Not much has changed with managing enterprise resource planning projects over the past 15 years. While better software and new technology exist, the industry continues to utilize the same old implementation approaches with the same old disappointing outcomes.
Who hasn’t heard the ERP horror stories? Cite the grim statistics from any independent ERP think tank you want and the numbers are shockingly similar. It is well-documented that up to 70 percent of organizations that attempt ERP do not realize expected benefits, go way over their budget, take much longer than planned or simply never go live.
Meanwhile, ERP history has shown that leaving the fate of your ERP project in the hands of software consultants or vendors may only create a false sense of security. Regardless of all the right intentions, software consultants are not all-knowing; consultants have a limited ability to control the keys to project success and are the beneficiaries of cost overruns. For example, in many cases consulting costs can represent up to 60 percent or more of total project expenditures. Considering these significant cost overruns and the dismal ERP success rate, one may ask what is wrong with this picture?
When it comes to ERP software vendors, I can only say one thing: the salespeople will be long gone when it comes time to implement the system. While software is a necessity and consultants are usually required, no vendor will guarantee your success (in writing).
Regardless of what many want you to believe, vendors cannot own your ERP project, even if you desperately want them to. That is, the organization always assumes 95 percent of the project risk. Company ownership is true regardless of the software package selected, the experience of your consultants or the structure of the contract language (companies cannot dump the project risks on their consultants). At the end of the day, there is no substitute for organizations taking charge of their ERP destiny.
While a company should take control of its ERP destiny, an ERP consultant can mitigate some key risks, as long as you pick the right consultant. Consulting firm management must be frank and honest with client management regarding what the organization must do for the project to be successful. This will require some consultants to take off their sales hats and start to act like project directors (which is what client management truly wanted them to do in the first place). Consulting firms must move beyond the of-the-moment “billable hours” mentality, and look out for their clients’ best interests in the long run. This new mentality requires a major culture shift, and will be very difficult (or impossible) for many firms to achieve. At that point, it might be time to look for a different consulting firm.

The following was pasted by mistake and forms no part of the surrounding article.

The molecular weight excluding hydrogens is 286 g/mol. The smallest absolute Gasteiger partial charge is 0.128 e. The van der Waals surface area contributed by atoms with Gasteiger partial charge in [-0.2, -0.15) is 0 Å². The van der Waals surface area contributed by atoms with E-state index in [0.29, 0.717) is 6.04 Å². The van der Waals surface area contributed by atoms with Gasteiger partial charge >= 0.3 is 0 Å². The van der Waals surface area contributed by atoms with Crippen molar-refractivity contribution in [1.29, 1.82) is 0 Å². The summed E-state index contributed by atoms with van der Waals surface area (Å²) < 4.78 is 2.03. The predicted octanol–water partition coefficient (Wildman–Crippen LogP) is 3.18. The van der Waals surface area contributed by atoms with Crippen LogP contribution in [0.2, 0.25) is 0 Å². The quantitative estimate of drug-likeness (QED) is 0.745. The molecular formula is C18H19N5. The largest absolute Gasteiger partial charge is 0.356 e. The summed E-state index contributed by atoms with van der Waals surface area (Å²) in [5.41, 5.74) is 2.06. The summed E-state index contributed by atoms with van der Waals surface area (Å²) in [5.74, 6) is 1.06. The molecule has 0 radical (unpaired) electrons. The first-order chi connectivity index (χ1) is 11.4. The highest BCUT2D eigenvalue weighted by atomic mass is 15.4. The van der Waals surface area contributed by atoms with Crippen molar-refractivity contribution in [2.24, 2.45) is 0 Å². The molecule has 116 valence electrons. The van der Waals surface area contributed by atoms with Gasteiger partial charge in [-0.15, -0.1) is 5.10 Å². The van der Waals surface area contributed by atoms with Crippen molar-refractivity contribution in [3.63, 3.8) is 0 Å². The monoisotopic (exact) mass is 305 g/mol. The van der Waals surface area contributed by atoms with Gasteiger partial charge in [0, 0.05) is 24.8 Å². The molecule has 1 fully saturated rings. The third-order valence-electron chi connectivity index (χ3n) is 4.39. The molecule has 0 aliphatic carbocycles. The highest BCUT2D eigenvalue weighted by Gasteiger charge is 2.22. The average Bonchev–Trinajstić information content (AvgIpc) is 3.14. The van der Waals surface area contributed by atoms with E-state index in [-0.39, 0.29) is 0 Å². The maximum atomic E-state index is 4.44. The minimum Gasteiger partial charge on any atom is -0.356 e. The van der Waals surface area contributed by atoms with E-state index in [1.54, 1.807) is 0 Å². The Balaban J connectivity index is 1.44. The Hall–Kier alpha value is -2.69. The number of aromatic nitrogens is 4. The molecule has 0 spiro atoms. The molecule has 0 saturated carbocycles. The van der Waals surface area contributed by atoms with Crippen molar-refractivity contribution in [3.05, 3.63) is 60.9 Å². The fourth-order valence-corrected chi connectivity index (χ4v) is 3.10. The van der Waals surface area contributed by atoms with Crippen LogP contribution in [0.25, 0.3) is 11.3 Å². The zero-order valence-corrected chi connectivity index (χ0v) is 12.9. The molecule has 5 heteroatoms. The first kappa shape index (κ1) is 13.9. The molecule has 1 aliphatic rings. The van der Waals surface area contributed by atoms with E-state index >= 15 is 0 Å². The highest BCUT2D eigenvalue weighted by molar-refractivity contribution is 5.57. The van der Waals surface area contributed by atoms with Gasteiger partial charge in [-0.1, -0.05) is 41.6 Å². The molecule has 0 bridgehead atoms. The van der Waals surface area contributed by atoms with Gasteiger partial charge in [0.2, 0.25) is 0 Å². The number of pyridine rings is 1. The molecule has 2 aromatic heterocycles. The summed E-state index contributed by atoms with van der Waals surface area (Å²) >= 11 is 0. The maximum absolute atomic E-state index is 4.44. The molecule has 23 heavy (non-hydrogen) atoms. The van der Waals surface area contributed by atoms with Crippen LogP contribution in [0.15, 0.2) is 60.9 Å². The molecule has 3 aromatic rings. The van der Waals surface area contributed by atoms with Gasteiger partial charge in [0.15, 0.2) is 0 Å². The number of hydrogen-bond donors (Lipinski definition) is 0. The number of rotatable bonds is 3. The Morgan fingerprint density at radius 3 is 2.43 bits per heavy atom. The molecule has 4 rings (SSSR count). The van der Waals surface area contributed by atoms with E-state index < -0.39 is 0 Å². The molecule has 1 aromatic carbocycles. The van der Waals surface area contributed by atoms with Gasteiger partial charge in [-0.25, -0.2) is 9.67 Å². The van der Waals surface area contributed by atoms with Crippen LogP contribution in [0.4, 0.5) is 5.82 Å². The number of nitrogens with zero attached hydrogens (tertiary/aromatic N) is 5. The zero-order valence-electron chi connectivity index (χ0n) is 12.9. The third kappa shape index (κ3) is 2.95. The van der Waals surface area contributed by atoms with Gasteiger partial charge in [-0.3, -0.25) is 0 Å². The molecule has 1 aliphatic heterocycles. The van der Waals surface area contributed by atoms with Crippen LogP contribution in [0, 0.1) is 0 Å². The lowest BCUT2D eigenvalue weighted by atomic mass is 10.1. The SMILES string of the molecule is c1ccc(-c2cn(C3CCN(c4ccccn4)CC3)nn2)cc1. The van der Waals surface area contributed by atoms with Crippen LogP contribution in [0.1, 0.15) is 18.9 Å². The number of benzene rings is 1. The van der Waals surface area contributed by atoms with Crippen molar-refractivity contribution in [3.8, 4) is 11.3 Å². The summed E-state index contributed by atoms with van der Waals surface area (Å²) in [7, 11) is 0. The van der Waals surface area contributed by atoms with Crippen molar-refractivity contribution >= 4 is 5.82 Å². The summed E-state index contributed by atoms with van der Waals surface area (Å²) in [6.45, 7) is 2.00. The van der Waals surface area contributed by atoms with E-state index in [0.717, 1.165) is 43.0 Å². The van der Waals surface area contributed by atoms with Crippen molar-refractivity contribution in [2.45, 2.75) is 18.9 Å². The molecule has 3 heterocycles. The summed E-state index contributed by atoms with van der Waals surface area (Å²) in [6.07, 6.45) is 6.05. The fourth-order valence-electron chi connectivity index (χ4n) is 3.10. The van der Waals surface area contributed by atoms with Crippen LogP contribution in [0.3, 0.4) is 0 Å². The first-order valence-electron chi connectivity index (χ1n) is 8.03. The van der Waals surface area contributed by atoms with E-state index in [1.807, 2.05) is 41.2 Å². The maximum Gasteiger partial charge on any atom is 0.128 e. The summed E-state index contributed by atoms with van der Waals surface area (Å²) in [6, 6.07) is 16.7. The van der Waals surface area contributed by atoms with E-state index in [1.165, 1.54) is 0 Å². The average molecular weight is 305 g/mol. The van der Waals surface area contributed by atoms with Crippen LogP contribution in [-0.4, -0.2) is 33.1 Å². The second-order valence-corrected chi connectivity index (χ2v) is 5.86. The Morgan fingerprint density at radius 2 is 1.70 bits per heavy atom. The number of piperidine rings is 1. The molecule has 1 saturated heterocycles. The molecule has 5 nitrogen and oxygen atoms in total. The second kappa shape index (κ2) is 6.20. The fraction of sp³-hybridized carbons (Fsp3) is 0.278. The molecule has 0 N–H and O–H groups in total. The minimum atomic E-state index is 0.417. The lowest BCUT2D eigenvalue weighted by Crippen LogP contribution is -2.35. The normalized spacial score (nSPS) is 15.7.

Also, if clients and consulting firms want to be successful, keep in mind that the old saying “the customer is always right” does not apply to ERP implementations. Moreover, consultants must stop talking about putting project ownership in the right place (with their clients) and start making it happen.
Consultants must educate and coach their clients on how to be more engaged and self-reliant. This not only applies to increased client ownership of project responsibilities and tasks (and how to free up the right internal resources), but also a much better understanding of the software (knowledge transfer).
In the end, vendors and clients who embrace this ERP implementation approach will be more successful, enabling the firm and organization even greater success in the future. For this reason, it’s imperative that your business choose its consultants and vendors carefully; though they can’t own your ERP project, they can contribute to its success (or failure).
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